Elway is the only quarterback who got to the Super Bowl three
times on the strength of his arm alone.
DAVID HOWE, Bertha, Minn.
To me, Denver's John Elway always was a poseur. Now Rick Reilly
has to come along and wreck my I-hate-John-Elway way of
thinking. Thanks for a superb article (A Great Run, Dec. 30-Jan.
ALEXANDER CLEMENS, San Francisco
Surely you could have shown more compassion for Browns-in-exile
fans by choosing a cover photo other than one showing a
brown-and-orange-clad pursuer trying to stop number 7. No doubt
Elway completed the pass on third-and-long.
BILL MARTIN, Worthington, Ohio
February 3, 1997
Reilly states that Elway never had a Jerry Rice to throw to or a
Guy McIntyre to block for him and that, had Montana played in
Denver, he would have been out of football by the time he was
28, while Elway would have been successful in San Francisco. But
in Super Bowls XVI and XIX, Montana's receivers were Dwight
Clark and Freddie Solomon, and the guys protecting him included
Keith Fahnhorst and John Ayers, not exactly Hall of Famers. In
fact, in Super Bowl XVI, Roger Craig was not even a part of
Montana's arsenal. So what happens this year when Elway finally
gets his thousand-yard runner (Terrell Davis) and outstanding
receivers (Anthony Miller and Shannon Sharpe)? The Broncos lose
to an expansion team in the playoffs.
EMMANUEL HERNANDEZ, Las Vegas
Renaming the franchise the Denver Elways would only begin to pay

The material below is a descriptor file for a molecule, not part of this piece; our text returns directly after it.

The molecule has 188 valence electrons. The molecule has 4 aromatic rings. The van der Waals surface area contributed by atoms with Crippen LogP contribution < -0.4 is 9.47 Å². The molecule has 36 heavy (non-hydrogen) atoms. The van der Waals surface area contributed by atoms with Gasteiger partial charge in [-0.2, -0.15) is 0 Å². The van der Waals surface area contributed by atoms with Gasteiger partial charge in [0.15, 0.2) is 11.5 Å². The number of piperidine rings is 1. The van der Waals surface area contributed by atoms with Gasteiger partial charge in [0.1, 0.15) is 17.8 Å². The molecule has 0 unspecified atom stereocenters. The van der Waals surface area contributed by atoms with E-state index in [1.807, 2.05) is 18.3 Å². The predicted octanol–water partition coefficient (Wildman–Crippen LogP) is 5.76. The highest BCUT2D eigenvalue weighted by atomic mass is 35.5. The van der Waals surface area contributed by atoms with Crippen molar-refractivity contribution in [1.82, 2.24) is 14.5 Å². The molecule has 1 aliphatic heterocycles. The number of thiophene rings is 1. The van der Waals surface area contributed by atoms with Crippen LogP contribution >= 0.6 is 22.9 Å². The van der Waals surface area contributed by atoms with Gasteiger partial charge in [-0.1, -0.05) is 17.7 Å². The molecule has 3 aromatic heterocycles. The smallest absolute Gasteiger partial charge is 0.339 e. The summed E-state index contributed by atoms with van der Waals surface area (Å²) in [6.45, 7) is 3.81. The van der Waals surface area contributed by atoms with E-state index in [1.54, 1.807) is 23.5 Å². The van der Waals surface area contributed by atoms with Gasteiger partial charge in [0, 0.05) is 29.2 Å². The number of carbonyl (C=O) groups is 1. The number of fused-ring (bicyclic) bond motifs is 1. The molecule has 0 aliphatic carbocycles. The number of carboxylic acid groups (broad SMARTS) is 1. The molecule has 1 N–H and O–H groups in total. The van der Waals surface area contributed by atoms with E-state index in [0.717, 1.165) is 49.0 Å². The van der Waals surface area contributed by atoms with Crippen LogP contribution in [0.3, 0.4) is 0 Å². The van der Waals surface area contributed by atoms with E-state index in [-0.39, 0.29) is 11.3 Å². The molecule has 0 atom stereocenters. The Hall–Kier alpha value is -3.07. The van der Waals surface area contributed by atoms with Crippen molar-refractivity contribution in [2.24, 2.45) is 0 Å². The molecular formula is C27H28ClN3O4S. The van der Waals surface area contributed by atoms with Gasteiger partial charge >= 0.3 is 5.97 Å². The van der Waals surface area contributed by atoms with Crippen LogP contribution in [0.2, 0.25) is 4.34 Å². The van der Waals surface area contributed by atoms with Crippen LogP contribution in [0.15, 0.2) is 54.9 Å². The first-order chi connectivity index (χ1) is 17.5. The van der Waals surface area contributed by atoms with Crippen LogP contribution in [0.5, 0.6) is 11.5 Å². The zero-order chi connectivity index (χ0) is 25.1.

the debt the Broncos owe Elway. I actually thought the Broncos
had a good chance against the Jacksonville Jaguars, down 10 with
3:39 left--just because of Elway.
BRIAN MONE, Carlsbad, Calif.
Reilly left out a very important adjective in his description of
John Elway: selfish. As Colts fans remember, it was Elway who
spurned their franchise, which drafted him when he came out of
Stanford, and demanded to be traded. If Elway never wins a Super
Bowl, it will be too soon. Keep giving the Vince Lombardi Trophy
to quarterbacks like Troy Aikman and Steve Young, players who
care more about winning for the team than about being the best
quarterback ever to play the game.
M. ANDREW REDMOND, Woodsboro, Md.
In defense of Dan Reeves, he was hired to win games and not to
enhance Elway's statistics. He took those mediocre players you
wrote about and, with Elway, fused them into winners who rose
higher than they should have. Isn't that what coaches are
supposed to do?
JOHN D. DOUTHIT, Denver
Let me get this straight: There are men who fly around the ice
at 25 mph while what we playfully call "enforcers" are hunting
them down, and these men still refuse to wear a truly protective
helmet (Heads Up!, Dec. 30-Jan. 6)? Maybe the cliche is right:
Jocks are stupid.
KEVIN RANSOM, Lock Haven, Pa.
Now I know how Wayne Gretzky scored a beautiful Hollywood wife.
It was the helmet. How could she resist!
DORN MCGAW, East Lansing, Mich.
Forget the mirror test. Forget the informed freedom of choice.
Standardized helmet use should be a must in the NHL, just as it
is in the NFL.
JENNY POSEY, Austin
Johnette Howard's article on Lambeau Field was great (Frozen in
Time, Jan. 13). When I think of pro football, I see Lambeau
Field with Vince Lombardi pacing the sidelines during the famous
1967 Ice Bowl. So many memories are wrapped up in that stadium.
Football should be played in simple stadiums, outdoors, in
WILLIAM FELDER, Leesville, S.C.
Lambeau Shmambeau! It's not closing. What about another stadium,
one that is not as old as Lambeau but undoubtedly has as much
character. One that has been sold out for more consecutive
games. One that has a season-ticket waiting list almost double
the size of Lambeau's. And one that just hosted its last NFL
game. What about RFK?
MITCH TARAGIN, Silver Spring, Md.